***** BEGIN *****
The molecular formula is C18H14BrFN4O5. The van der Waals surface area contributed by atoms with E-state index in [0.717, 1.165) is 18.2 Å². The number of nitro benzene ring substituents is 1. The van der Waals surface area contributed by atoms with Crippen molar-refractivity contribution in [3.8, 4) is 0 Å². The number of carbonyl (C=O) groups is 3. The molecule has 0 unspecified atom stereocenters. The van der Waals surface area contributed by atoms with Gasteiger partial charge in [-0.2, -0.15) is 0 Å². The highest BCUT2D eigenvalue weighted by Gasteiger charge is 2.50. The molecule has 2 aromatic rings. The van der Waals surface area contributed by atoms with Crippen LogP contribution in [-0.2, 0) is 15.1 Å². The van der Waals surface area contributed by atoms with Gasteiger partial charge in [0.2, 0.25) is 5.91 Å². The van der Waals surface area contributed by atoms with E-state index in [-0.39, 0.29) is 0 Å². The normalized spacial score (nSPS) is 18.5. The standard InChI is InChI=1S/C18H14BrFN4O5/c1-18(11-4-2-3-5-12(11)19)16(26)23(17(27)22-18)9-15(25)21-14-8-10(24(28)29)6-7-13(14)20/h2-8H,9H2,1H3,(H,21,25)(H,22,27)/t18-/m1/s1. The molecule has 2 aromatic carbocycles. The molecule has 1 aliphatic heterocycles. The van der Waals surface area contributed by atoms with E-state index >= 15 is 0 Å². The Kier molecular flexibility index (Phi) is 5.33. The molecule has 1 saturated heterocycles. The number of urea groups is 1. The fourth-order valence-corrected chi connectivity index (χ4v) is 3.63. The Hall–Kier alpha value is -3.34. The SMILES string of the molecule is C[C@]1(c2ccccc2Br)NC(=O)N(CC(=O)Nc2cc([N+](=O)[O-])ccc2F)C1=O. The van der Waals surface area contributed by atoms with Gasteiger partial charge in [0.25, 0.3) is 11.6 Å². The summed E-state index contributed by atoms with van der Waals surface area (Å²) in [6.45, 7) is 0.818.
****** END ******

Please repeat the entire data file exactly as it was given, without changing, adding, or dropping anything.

The molecular formula is C18H14BrFN4O5. The van der Waals surface area contributed by atoms with E-state index in [0.717, 1.165) is 18.2 Å². The number of nitro benzene ring substituents is 1. The van der Waals surface area contributed by atoms with Crippen molar-refractivity contribution in [3.8, 4) is 0 Å². The number of carbonyl (C=O) groups is 3. The molecule has 0 unspecified atom stereocenters. The van der Waals surface area contributed by atoms with Gasteiger partial charge in [-0.2, -0.15) is 0 Å². The highest BCUT2D eigenvalue weighted by Gasteiger charge is 2.50. The molecule has 2 aromatic rings. The van der Waals surface area contributed by atoms with Crippen LogP contribution in [-0.2, 0) is 15.1 Å². The van der Waals surface area contributed by atoms with Gasteiger partial charge in [0.2, 0.25) is 5.91 Å². The van der Waals surface area contributed by atoms with E-state index in [-0.39, 0.29) is 0 Å². The normalized spacial score (nSPS) is 18.5. The standard InChI is InChI=1S/C18H14BrFN4O5/c1-18(11-4-2-3-5-12(11)19)16(26)23(17(27)22-18)9-15(25)21-14-8-10(24(28)29)6-7-13(14)20/h2-8H,9H2,1H3,(H,21,25)(H,22,27)/t18-/m1/s1. The molecule has 2 aromatic carbocycles. The molecule has 1 aliphatic heterocycles. The van der Waals surface area contributed by atoms with E-state index >= 15 is 0 Å². The Kier molecular flexibility index (Phi) is 5.33. The molecule has 1 saturated heterocycles. The number of urea groups is 1. The fourth-order valence-corrected chi connectivity index (χ4v) is 3.63. The Hall–Kier alpha value is -3.34. The SMILES string of the molecule is C[C@]1(c2ccccc2Br)NC(=O)N(CC(=O)Nc2cc([N+](=O)[O-])ccc2F)C1=O. The van der Waals surface area contributed by atoms with Gasteiger partial charge in [0.25, 0.3) is 11.6 Å². The summed E-state index contributed by atoms with van der Waals surface area (Å²) in [6.45, 7) is 0.818.